Evidence-based strategies for learning and memory
Maximise student understanding
Check you have the student’s attention
Consider using a gesture, eye contact, or verbal prompts to get student’s attention before giving instructions or speaking to them. Ask questions to check their understanding of instructions or a task.
Provide clear and simple instructions
Consider giving step-by-step instructions and breaking down complex tasks into shorter tasks. Written notes may help. Check for understanding regularly.
Get students to re-read things
‘Repeated reading’, or getting students to re-read material, may be helpful.
Adapt your teaching style
Use visual instructions
Some students may benefit from visual instructions about a task or behaviour. Some options include digital presentations, posters, video, or demonstration of the task by the teacher, School Learning Support Officer (SLSO), Aboriginal SLSO, Aboriginal Education Officer (AEO), or a peer.
Use hands-on learning
Some students benefit from a practical, hands-on approach. Consider using 3D model graphs or charts, or other objects during lessons. This can be helpful in mathematics and science classes.
Use music, rhythm and touch
Rhythm and music can help a student learn phonemes (smallest units of speech sounds). Dots on written numbers that a student can touch and count can help a student learn to add and subtract smallest units of speech sounds). Dots on written numbers that a student can touch and count can help a student learn to add and subtract.
Make it a game
When possible mix learning with fun games so that students enjoy learning.
Target a student's memory skills
Target working memory
Some students may need extra help to support their working memory. It may be helpful to organise tasks so that there isn’t too much to remember at a time. Other options include extra supports such as mnemonics (memory strategies using letters and numbers), handouts or notes on the board.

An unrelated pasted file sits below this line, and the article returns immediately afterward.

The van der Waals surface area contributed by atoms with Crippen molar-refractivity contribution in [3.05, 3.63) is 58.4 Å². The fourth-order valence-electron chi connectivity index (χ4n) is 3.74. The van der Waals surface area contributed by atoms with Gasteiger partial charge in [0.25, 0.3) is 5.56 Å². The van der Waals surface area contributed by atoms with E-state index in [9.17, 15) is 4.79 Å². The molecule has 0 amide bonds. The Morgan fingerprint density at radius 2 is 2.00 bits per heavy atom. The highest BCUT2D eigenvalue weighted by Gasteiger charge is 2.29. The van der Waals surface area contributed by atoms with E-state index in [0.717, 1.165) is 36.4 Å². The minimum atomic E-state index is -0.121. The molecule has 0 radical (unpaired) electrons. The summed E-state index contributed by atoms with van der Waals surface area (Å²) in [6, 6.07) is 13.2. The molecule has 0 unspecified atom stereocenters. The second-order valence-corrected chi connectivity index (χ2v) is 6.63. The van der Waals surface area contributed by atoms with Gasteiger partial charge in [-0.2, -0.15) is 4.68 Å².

Consider using working memory games
Computer games targeted at working memory might improve student’s ability to remember things. Consider allowing time for computer memory games multiple times a week, for a couple of months. Games are also a good way to make learning interesting and fun.
Change the activity, not the student
If a student is struggling with an activity, consider changing it. For example, if a writing task is difficult for a student to complete, they could use words or gestures to give the correct answer.
Give students more time and opportunities to practise
Provide students with lots of time to practise in different settings and with different materials. It may be helpful to offer fewer tasks with more opportunities to practise. Some students might need more time to read material.
Mix mastered tasks with target tasks
Students will feel more confident when learning new tasks if there are a few new tasks mixed with lots of tasks they can already do.
Provide extra supports
When a task is new, students will learn best with help
When a task is new, students will learn best with help (for example, prompts, demonstrations, encouragement). This help can be gradually reduced as they become more capable. Help can be provided by teachers, SLSOs or peers. Access our graduated guidance page.
Give prompts and reminders
Before starting a new activity, it may be helpful to remind students what you want them to focus on in that activity. Use cues to guide a distracted student back to the current task, or to self-monitor their behaviour. Access our self-monitoring form.
Give frequent breaks
Small breaks after finishing a small task may be helpful for some students.
Encourage students to problem solve
Help students identify a problem, think of possible solutions, choose the best solution, and think about if the solution worked.
Keep it interesting
Match teaching to interests and abilities
Consider what students like and can do to keep things interesting or relvant and manageable for them. As their abilities increase, the workload or difficulty can slowly be increased too.